• Next, remind your child of the initial “little victories” every chance you get, especially at times when they fall behind on something else. For instance, at dinner time if your kid is playing with the food more than eating it, resist the temptation to nag. Instead, smile and mention “Hey, daddy, guess what, Johnny finished breakfast so quickly this morning! We celebrated by singing along to Johnny’s favorite music all the way to school. Want to tell daddy about it, Johnny?” And then gently remind him to eat his meal with a non-verbal cue. Sit back and enjoy your dinner as you watch your child regale daddy with how he vanquished his breakfast in the morning. While he is at it he will probably finish up his dinner quickly too because being reminded about the first little victory subconsciously motivates your child to achieve another one. (If that doesn’t happen just yet, be patient, it eventually will.)
  • Build up one little victory over the other. As your child works through dinner, have a surprised look on the face and say “There he did it again, he’s almost done with his dinner! Only 4 bites left.” Repeat the next morning as you guide your child through the routine. And so on.

It’s funny how well this works. You really can’t appreciate just how effective it is until you try it – at least, I didn’t!

Getting that first victory is the hardest part, but once you get past that hump, it leads to an amazing virtuous circle. When you have successfully established a momentum, you’ll be building smooth routines at a pace that far exceeds your own expectations!

The Key Takeaway

So, to sum it up, if we want to help our kids succeed at creating habits, we need to ensure that –

  • We start with a clear cue, a simple routine and a reward that our kids want.
  • Our job is do our best to help them somehow succeed with the routine consistently the first few times.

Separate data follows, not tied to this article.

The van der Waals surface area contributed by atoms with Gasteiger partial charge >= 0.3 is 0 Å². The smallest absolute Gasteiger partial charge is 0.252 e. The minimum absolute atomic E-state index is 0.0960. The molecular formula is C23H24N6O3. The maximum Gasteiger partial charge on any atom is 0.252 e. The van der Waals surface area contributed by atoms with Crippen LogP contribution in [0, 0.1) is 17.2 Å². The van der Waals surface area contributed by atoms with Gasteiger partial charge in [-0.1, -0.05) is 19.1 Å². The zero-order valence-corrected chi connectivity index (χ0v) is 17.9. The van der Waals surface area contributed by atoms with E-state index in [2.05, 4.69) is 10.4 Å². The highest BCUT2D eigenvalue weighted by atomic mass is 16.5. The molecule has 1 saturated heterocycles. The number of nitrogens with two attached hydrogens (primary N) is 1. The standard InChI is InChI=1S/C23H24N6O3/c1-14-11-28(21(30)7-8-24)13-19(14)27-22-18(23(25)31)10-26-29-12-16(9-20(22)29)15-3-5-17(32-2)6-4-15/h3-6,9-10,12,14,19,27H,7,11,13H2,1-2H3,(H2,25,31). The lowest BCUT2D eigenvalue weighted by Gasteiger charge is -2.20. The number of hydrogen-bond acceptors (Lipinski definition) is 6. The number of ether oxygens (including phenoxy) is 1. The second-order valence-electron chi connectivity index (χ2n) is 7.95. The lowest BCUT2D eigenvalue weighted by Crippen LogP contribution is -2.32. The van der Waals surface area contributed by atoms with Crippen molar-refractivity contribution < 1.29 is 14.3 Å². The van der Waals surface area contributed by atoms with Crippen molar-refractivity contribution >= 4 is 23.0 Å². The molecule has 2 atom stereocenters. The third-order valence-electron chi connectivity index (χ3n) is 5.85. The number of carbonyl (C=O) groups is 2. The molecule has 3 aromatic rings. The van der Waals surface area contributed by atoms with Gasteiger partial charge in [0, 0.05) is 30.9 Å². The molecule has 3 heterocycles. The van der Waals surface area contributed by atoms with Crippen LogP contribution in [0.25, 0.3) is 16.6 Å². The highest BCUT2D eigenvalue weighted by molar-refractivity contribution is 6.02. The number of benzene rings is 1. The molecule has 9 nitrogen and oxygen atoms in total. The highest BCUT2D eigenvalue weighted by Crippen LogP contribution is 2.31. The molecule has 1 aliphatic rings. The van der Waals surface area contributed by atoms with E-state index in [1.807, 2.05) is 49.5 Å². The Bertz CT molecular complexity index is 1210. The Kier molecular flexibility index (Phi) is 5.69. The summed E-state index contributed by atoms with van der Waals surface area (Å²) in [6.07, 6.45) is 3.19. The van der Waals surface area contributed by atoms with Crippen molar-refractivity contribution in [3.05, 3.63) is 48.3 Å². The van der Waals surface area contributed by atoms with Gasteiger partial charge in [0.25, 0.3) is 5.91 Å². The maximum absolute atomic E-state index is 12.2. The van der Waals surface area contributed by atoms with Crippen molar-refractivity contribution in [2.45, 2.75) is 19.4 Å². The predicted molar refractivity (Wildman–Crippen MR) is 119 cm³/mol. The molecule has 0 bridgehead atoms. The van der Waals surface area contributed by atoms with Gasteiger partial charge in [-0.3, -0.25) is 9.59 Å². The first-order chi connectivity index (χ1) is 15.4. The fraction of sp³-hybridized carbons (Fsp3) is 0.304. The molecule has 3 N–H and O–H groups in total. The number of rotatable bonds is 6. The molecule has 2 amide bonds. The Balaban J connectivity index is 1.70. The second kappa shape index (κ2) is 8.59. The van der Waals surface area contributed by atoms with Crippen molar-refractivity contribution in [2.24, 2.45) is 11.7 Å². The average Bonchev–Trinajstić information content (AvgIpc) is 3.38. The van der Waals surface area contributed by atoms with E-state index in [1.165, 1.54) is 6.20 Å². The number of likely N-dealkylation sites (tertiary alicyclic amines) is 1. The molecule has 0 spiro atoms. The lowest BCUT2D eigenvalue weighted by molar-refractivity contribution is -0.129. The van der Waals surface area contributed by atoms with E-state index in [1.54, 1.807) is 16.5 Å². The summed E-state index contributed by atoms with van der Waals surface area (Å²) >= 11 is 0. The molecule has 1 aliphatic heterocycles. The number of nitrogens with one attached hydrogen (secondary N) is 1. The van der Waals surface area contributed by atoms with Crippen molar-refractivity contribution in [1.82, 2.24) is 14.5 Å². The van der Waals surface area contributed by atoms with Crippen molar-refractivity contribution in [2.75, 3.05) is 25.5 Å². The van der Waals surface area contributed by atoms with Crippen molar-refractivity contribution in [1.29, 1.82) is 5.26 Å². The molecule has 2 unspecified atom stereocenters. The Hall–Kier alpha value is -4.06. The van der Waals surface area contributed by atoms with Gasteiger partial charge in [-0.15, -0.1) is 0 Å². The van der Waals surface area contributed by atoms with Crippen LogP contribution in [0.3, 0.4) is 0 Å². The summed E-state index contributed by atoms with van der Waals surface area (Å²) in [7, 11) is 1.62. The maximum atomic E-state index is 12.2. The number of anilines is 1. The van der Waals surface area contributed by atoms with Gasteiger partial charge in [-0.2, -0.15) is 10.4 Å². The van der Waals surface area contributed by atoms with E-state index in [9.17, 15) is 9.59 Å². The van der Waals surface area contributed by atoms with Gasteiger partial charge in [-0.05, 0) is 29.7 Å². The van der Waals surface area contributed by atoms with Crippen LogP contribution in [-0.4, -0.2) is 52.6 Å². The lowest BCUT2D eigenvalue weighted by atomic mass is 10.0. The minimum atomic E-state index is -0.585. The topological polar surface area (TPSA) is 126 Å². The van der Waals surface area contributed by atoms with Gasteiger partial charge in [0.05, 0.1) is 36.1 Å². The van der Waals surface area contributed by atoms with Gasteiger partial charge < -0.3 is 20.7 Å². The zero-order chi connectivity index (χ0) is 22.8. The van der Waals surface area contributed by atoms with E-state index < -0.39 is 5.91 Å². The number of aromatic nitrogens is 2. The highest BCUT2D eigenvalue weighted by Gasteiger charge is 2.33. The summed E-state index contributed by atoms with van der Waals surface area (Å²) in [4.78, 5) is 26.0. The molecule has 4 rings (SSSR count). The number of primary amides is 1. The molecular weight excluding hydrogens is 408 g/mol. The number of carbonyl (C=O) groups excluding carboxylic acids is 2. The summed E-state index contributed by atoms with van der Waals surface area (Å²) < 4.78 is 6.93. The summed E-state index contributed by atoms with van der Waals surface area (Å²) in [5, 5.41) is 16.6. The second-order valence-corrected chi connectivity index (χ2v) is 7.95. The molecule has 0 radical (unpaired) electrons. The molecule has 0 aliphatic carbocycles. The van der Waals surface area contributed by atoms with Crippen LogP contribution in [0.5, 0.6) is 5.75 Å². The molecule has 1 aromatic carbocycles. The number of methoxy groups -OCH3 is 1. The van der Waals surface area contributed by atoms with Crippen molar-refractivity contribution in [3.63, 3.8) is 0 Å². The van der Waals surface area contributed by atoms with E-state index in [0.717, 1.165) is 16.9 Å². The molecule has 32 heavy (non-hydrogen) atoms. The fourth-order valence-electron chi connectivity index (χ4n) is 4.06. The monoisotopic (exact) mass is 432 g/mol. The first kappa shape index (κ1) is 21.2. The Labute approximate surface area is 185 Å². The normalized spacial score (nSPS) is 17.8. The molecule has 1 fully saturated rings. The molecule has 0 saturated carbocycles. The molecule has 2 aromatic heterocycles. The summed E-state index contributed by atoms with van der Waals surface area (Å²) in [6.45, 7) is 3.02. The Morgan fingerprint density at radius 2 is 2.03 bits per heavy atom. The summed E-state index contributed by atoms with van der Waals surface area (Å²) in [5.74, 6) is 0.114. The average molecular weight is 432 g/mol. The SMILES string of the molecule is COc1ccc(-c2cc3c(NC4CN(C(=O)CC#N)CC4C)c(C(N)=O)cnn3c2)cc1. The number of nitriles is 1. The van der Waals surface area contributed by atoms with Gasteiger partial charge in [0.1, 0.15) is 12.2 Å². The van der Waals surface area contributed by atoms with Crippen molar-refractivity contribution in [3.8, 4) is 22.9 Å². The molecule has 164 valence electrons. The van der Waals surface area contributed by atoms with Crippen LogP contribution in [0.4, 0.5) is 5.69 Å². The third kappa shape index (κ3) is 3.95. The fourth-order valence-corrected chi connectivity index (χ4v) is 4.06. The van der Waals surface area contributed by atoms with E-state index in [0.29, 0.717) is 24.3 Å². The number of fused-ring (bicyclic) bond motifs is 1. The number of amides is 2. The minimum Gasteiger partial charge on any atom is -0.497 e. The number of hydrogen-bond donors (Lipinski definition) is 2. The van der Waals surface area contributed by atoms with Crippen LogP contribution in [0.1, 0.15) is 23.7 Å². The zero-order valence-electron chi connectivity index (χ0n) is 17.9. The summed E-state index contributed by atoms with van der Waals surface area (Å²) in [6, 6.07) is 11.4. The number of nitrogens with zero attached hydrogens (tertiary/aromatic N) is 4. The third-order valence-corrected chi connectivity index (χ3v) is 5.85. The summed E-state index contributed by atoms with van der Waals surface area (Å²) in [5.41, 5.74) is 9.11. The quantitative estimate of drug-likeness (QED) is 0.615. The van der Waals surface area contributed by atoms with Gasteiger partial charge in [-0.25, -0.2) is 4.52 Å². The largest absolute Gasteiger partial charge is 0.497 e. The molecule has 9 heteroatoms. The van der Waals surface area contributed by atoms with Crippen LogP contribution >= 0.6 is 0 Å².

• When they are successful, at first we give them the reward they expect + the additional reward of positive reinforcement.
  • Over a period of time, the temporary reward does not hold much appeal. Slowly phase it out. We need to follow our child’s cues on this. We continue to offer praise, support and positive reinforcement.
  • Over a longer period of time, as our kids start to get more and more intrinsically motivated, we take ourselves out of the equation and let them create their own routines that work for everyone.
  • Before we know it, life will be a beautiful simple sail — as it should be!

It’s like choosing what you want to put in your garden. You can put a few quick-grow plants and get a quick harvest – but you need to keep planting and pruning year after year. Or, you can put in a little bit of extra effort up front and plant an orchard. You’ll have to wait longer for the first harvest, but you can keep reaping the fruits of your labor year after year for decades to come!

The 2-Minute Action Plan for Fine Parents

Pick one of the routines in your house that is a source of constant power struggles and inspect it

  • Is there a clear cue?
  • Is there a simple routine that works for everyone?
  • Is there a clear reward that you kids want that makes them want to do the routine? If not, can you add a reward to make the routine more enticing to them?
  • Are you providing sufficient support to ensure that they are successful in carrying out this routine?
  • Are you providing sufficient positive reinforcement that the artificial rewards will become obsolete after a while and they’ll carry out the task just because?